The spatula, brush or broom should be rotated 3600 more than once to ensure adequate sampling of the transformation zone
If this is not adhered to there is the risk that the abnormal cells present on the cervix will not be sampled and therefore not end up on the slide.
Figure 8.4. Using a spatula, brush or broom for taking and preparing a sample for a conventional smear (Figures 2, 4 and 5 from Arbyn et al. 2007)
Figure 8.6. Rinsing the broom in commercial fixative using the manufacturers instructions for ThinPrep
Fixation of conventional smears
Adequate fixation is an essential step in the preparation of cervical smears. It ensures that the cells are well stained and clearly displayed for microscopic analysis and preserved for immediate and future review.
Fixation can be achieved by complete saturation or immersion of the slide in one of the many alcohol-based fixatives listed below for 15-20 minutes, after which the slide can be removed from the fixative and transported to the laboratory for staining. Alternatively, fixation can also be achieved by using a spray fixative (Figure 8.5).
Spray fixative consists of an alcohol base and carbowax that provides a thin protective waxy coat over the slide. The carbowax must be removed by immersion in alcohol before staining.
Recommended fixatives for conventional cytology:
95% ethanol (for optimal fixation)
95% denatured alcohol (90 parts 95% ethanol, five parts absolute methanol and five parts absolute isopropanol)
Reagent grade alcohol (absolute methanol, 80%isopropanol, 90% acetone)
Fixation must be immediate. The smear must not be allowed to air dry before fixation.
A satisfactory fixative for cytological specimens has to meet several requirements:
- It should penetrate the cell rapidly so that detailed cell morphology is maintained.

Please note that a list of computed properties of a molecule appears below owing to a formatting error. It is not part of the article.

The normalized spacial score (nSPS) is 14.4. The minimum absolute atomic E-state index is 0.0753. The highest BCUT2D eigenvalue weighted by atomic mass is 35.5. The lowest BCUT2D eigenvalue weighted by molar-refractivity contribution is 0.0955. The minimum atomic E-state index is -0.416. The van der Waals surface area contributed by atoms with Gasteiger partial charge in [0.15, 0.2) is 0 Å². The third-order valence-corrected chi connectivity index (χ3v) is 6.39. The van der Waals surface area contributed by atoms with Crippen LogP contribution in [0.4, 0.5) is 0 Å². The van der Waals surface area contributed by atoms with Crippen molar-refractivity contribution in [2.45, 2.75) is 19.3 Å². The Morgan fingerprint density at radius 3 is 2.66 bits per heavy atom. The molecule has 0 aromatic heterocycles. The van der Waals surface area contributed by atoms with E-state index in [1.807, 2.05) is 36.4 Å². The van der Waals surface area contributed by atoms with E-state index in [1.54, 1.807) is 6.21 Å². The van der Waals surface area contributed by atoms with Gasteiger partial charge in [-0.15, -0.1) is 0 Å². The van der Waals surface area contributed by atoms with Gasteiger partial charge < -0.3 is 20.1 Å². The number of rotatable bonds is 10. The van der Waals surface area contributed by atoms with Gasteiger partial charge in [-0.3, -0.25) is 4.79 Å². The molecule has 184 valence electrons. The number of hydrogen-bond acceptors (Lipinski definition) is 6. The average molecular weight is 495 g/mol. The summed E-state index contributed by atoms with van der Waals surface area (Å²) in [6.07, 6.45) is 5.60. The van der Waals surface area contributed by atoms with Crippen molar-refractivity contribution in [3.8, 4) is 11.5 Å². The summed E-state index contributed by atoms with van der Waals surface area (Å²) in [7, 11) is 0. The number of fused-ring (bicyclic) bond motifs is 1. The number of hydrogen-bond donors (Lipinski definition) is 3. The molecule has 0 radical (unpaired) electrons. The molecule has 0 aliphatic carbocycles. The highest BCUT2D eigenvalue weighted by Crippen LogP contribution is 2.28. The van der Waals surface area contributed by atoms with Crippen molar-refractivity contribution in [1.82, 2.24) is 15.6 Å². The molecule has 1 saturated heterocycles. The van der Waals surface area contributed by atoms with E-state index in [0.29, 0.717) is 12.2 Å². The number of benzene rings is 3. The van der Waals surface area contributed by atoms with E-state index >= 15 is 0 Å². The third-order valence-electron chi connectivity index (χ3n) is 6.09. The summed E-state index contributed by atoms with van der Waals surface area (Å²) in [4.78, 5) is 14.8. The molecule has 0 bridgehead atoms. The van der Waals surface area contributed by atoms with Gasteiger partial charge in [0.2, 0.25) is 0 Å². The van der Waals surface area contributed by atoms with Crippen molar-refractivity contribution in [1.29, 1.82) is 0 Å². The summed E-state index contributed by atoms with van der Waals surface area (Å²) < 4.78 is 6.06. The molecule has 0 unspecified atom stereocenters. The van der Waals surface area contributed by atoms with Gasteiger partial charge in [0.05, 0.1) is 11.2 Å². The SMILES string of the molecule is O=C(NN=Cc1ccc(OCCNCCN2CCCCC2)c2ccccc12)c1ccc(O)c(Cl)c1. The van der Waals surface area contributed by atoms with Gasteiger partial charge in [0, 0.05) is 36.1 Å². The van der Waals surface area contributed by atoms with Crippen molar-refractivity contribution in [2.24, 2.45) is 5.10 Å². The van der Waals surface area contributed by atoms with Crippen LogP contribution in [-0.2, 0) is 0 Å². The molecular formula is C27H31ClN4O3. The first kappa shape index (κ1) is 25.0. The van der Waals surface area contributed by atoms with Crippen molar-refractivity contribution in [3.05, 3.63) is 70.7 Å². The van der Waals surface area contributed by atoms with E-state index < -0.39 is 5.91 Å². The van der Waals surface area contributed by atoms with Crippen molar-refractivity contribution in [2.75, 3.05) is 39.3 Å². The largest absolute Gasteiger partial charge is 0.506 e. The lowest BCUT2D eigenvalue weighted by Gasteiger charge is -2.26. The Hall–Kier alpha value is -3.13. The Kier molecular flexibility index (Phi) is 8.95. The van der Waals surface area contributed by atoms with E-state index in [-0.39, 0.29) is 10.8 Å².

- Cell shrinkage should be minimal and uniform so that morphological distortions do not occur.
- It should allow permeability of dyes across the cell boundaries and appropriate for the staining method used.
- It should facilitate cell adhesion to the glass microscope slide.
- It should be bactericidal, non-toxic and permanent.
The advantages of liquid-based cytology (LBC)
Accuracy of LBC versus conventional cytology
Early studies suggested higher sensitivity of liquid-based cytology compared with conventional cytology in terms of detection of LSIL or worse although results varied between centres (Lee et al. 1997).
A meta-analysis a decade later showed no evidence of improved sensitivity or specificity but also reported considerable heterogeneity among studies (Arbyn et al. 2008). The National Institute for Clinical Excellence recommended LBC to be used in the NHS Cervical Screening Programme based on a Health Technology Assessment (Karnon et al. 2004).
The National Institute for Clinical Excellence (NICE) concluded that LBC was at least as sensitive and may be better than conventional cytology (2003) and had the other major advantages listed above.
The main reason for introducing LBC in England was the striking fall seen in rates of inadequate tests from almost 10% to less than 2% (Figure 8.5), which was not seen in studies elsewhere in the world (Davey et al. 2006).
LBC virtually eliminates samples obscured by exudate, blood or air-drying artefact (Siebers et al. 2012) previously included in the satisfactory but limited by category.
Criteria for deciding the adequacy of a cytological sample will be dealt with elsewhere.